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Report: 13th Annual IPA Festival (2010) at The Bistro: Hayward, CA

This past Saturday (August 7, 2010) I attended “The Bistro’s 13th Annual IPA Festival” in Hayward, CA. The event was like most of the Bistro’s beer festivals over the past few years – which means well-organized with great energy and a fantastic selection of beers to try.

The two-sided tasting sheet (reproduced below – click to see full-size images) listed 54 beers. I think all of them were present, with at least one semi-secret “extra” beer not listed (see comments below).

My general thoughts on the selections and the India Pale Ale style have not changed from last year (my full writeup of the 2009 festival here), so I’ll just repeat them:

Although The Bistro’s IPA Festival is second probably only to the Great American Beer Festival in the number of India Pale Ales under one roof, the lineup does not try to give an overview of this beer style in general. The beers here are almost exclusively from California, and almost exclusively brewed in the West Coast style popularized by breweries like Stone in Southern California and Bear Republic up north. These are dominated by citrus-y American hop varieties, tending more toward a fruitiness than the grainy spiciness of the India Pale Ale style invented in England.

This “American IPA” sub-style is probably my favorite type of beer. The good news is that California brewers have really dialed this style in – these days it’s hard to find an outright bad one anywhere. On the other hand, even hardcore proponents would probably admit that there’s not much stylistic variation among California IPAs. So even though I focused on beers that were new to the scene or more obscure than most, they were more similar than they were different.

This year I tried sixteen of the beers (including four of the five named winners of the formal judging and People’s Choice, the full results of which you can find on Jay Brooks’ excellent Brookston Beer Bulletin here). But my palate got tired, so I’ve only posted notes for those that I think registered properly. They’re in alphabetical order by brewery.

  • Ballast Point Sculpin (7.0+/10): A favorite of many beer geeks as the big brother to the brewery’s Big Eye IPA, and certainly priced as if it’s something special (22oz bombers sell for $8.99 in the San Francisco Bay Area). Generally in that citrus hop-forward American style, but I found the texture a little thin. Sculpin wasn’t on the printed list (Big Eye was), so discovering it was a special – if somewhat disappointing – treat.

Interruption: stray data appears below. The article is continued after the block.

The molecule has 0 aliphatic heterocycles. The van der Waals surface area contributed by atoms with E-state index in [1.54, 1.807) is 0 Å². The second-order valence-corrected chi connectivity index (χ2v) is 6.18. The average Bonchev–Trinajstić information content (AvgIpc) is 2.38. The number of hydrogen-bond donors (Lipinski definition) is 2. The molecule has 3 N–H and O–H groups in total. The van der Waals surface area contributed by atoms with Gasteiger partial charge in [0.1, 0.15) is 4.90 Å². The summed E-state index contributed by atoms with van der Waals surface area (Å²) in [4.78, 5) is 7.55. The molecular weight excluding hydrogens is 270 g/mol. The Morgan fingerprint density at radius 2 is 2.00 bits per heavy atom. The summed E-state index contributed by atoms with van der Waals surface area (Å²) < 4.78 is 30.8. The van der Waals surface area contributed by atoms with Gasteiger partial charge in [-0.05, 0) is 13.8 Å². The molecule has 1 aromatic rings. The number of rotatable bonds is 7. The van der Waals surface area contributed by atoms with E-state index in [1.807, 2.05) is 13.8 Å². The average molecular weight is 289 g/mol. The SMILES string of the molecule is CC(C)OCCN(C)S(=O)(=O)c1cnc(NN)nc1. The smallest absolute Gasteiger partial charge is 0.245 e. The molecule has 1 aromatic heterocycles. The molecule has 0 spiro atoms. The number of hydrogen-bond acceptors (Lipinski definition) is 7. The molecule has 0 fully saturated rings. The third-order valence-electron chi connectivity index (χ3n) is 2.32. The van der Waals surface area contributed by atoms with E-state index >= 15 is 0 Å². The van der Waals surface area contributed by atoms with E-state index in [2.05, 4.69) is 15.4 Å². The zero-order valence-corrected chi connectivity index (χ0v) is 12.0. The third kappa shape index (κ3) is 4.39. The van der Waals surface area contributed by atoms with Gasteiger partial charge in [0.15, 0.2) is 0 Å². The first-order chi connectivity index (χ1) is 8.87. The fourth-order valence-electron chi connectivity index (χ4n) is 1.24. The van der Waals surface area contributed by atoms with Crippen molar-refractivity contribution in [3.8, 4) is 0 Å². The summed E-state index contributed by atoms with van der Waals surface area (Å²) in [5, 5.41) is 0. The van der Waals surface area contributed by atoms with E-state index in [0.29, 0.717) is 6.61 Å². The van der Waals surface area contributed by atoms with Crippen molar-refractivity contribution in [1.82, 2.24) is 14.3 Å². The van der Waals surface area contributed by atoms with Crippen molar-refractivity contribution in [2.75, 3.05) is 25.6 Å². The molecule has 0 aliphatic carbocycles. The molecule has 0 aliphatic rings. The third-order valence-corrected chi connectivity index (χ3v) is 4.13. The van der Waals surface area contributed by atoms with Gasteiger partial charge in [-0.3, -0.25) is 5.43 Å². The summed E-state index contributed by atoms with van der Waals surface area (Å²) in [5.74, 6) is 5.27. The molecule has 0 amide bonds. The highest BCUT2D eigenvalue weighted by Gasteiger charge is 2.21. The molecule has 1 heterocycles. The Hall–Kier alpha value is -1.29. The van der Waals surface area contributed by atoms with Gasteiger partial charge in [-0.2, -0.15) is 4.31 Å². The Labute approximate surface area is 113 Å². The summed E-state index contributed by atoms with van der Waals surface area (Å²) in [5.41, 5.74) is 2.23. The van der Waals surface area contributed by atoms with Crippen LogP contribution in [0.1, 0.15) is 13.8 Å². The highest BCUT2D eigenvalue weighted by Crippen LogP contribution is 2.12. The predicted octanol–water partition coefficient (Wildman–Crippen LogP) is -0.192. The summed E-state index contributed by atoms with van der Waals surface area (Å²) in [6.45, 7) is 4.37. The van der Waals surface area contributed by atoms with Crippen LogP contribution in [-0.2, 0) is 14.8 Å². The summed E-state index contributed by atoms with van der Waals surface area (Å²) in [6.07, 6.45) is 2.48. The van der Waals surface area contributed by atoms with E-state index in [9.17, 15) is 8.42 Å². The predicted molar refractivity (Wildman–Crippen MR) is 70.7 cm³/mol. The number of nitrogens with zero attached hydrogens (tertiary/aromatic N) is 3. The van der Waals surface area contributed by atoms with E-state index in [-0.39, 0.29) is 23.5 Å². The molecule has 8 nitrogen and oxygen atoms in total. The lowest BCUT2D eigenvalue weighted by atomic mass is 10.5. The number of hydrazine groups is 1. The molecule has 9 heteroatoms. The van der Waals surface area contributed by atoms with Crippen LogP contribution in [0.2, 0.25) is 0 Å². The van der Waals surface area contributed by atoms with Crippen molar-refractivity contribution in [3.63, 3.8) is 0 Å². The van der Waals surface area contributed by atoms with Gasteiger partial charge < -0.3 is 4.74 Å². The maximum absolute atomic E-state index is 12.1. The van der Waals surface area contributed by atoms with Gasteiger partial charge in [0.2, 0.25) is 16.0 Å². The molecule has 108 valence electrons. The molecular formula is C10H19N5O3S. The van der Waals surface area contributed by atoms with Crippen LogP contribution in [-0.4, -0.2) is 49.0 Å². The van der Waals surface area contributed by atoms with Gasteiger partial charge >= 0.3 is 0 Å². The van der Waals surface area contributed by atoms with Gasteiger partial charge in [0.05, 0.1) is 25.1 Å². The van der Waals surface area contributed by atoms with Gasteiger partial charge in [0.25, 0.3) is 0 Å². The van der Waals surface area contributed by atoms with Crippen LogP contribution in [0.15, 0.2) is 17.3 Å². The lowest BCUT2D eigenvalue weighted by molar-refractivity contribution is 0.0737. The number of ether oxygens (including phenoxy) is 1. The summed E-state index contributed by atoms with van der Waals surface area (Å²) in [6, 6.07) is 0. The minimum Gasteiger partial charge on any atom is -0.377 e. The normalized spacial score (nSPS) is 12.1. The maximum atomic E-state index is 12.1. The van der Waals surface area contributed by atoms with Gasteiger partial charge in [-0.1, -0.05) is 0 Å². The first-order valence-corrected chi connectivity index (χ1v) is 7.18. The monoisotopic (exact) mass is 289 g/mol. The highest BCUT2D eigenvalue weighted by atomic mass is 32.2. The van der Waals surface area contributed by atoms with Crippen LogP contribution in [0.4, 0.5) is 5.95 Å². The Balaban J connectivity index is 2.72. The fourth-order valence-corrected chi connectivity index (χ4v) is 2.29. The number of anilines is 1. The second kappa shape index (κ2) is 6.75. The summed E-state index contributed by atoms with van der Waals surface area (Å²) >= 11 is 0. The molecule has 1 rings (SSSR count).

• Bear Republic Racer 5 (6.5/10): The day’s surprise. This is one of my all-time favorite beers, a desert island go-to. Racer 5 helped pioneer the American IPA style. But today it felt a little tired and unassertive. This is the last beer I tried before I pronounced my palate unfit for reliable feedback, so maybe that was part of the problem. Or maybe the American Pale Ale style has caught up to Racer 5, with American IPAs dialed up farther (Bear Repulic enters Racer 5 in the APA style at the GBF).
  • Drake’s Aroma Prieta (7.5+/10): “All bitterness, all the time. Slightly murky.” Interesting, but I don’t love the edgy bitter profile – I prefer some sweeter, heavier malt to keep things grounded.
  • Fifty Fifty RyePA (8.0/10): First tried at least year’s Festival (see my writeup and the brewer’s comments for some context). I’ve since had it at the brewery, and today’s sample is what I’ve come to know as this beer. Very murky yellow, though not unattractively so. Clean tasting, with lots of rye tang that avoids sharpness. Downright wonderful silky mouthfeel, like a Pinot Noir. Still, although I want to love this beer, I always end up just really liking it.
  • Fat Heads Head Hunter IPA (7.0+/10): This beer from Cleveland won the formal judging at last year’s festival, and this year rated Honorable Mention. I found it well made, but unusual – almost English tasting, with some heavy drying tannins reminiscent of a big American Cabernet. Head Hunter has personality, but it’s not one I want to revisit all that often.